I’ll get the basics out of the way, because the experience of watching this movie was more interesting than the movie itself. The Sandlot is a family-friendly story about a group of almost-teenaged boys who love to play baseball. It’s not quite a coming-of-age story, since during the course of the movie, the boys only age from the beginning of summer until the end. Director Evans keeps things moving, and gets decent performances from the young actors. I can imagine if you saw this when you were 12, you’d have a soft spot in your heart for it.
Evans seems to be trying for a Stand by Me feel, but it is nowhere near as good as that film. As is appropriate for a movie that takes on the perspective of a young boy remembering a good summer, everything is a bit exaggerated. But the primary subplot, about a monstrous dog they call The Beast, goes way over the top. It’s one thing to make the pretty girl lifeguard into the most desirable girl these boys have ever known. It’s another to make The Beast into a variety of sizes, some of which are gargantuan. In the first case, the exaggeration suits the memories of the boy. In the latter case, Evans is likely trying for the same thing, but The Beast has no connection to reality, even the reality a grown man keeps in his memories of childhood.
I wanted to watch The Sandlot because it was requested, and it’s one of those movies that are always showing up on TV. But the purist in me didn’t want to watch it on a commercial station, so I kept postponing, until finally I threw in the towel and recorded it off of what I think was the Discovery Family channel. Talk about old school … I was thrown back 20+ years. First, there were the commercials. Sure, I fast-forwarded through them, but there were so many. I know, people always say that, but The Sandlot runs 101 minutes, and was placed into a 2 1/2 hour timeslot. For every two minutes of movie, there was one minute of advertising.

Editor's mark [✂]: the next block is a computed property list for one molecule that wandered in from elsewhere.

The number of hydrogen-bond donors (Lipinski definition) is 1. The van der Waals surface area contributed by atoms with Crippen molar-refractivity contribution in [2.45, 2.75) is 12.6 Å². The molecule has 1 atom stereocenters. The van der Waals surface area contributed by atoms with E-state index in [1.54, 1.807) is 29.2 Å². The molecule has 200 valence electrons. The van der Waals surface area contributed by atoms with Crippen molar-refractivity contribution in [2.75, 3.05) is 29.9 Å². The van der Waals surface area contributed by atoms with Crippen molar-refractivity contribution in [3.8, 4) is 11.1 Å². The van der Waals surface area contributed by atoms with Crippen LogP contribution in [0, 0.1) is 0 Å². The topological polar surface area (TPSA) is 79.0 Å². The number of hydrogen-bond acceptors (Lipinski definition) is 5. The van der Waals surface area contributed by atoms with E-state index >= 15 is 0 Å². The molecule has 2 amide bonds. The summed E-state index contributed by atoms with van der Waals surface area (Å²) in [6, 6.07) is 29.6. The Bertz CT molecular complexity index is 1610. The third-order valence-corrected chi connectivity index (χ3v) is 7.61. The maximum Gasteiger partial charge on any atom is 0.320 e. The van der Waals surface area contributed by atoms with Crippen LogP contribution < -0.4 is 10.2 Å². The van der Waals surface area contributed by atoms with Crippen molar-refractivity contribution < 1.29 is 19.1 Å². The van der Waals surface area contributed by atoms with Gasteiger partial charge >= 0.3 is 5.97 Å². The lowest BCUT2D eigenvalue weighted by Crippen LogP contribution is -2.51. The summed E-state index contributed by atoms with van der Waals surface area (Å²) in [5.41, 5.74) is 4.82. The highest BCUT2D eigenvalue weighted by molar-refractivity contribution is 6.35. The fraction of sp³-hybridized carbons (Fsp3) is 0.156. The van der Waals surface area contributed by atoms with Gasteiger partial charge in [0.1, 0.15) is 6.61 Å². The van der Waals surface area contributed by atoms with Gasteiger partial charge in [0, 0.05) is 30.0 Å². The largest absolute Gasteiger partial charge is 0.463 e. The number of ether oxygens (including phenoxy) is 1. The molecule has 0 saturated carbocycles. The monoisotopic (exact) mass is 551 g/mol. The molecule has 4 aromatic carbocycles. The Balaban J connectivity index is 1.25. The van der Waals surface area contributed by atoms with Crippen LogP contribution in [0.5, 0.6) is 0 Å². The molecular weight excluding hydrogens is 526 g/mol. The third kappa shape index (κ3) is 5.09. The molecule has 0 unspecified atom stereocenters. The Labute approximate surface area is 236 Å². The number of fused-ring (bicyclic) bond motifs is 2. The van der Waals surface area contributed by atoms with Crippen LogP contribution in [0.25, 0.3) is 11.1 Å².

Then came the old Aspect Ratio trick. The Sandlot is 2.35:1, which on most TVs today means it will be letterboxed. And the credits were the right ratio. But when the actual movie began, the screen filled. Much as movies in the olden days were butchered to fit into the then-standard 4:3 ration, The Sandlot was cropped to fit today’s standard 16:9.
I can hear people saying I should mellow out, that it doesn’t matter, that this happens lots of times on TV, even today. But then I noticed what I call the Ernie Hudson Effect. Ghostbusters was shot in 2.20:1, and when it was shown in a pan-and-scan version in 4:3, the problem of framing four actors into one shot was often solved by cropping Hudson’s character, making it look like a three-shot. Well, when The Sandlot begins, the narrator is a new kid in town with no baseball skills. He’s accepted into the group mainly because he will be the ninth member, meaning they’d have enough kids to make an entire baseball team. Then the Hudson Effect strikes … there are many shots of eight boys in a line, shot from the perspective of the ninth boy, and they fit the boys into the picture by cropping one from the edge. The need for a baseball nine is what created the basis for the story … the need to cater to anti-letterbox viewers is what created a need for one fewer boy.
And yes, I know this is much ado about nothing. Maybe I’m the only person on Earth to even notice this. But there wasn’t enough going on in The Sandlot to distract me from such concerns. 6/10. For a companion, watch Stand by Me.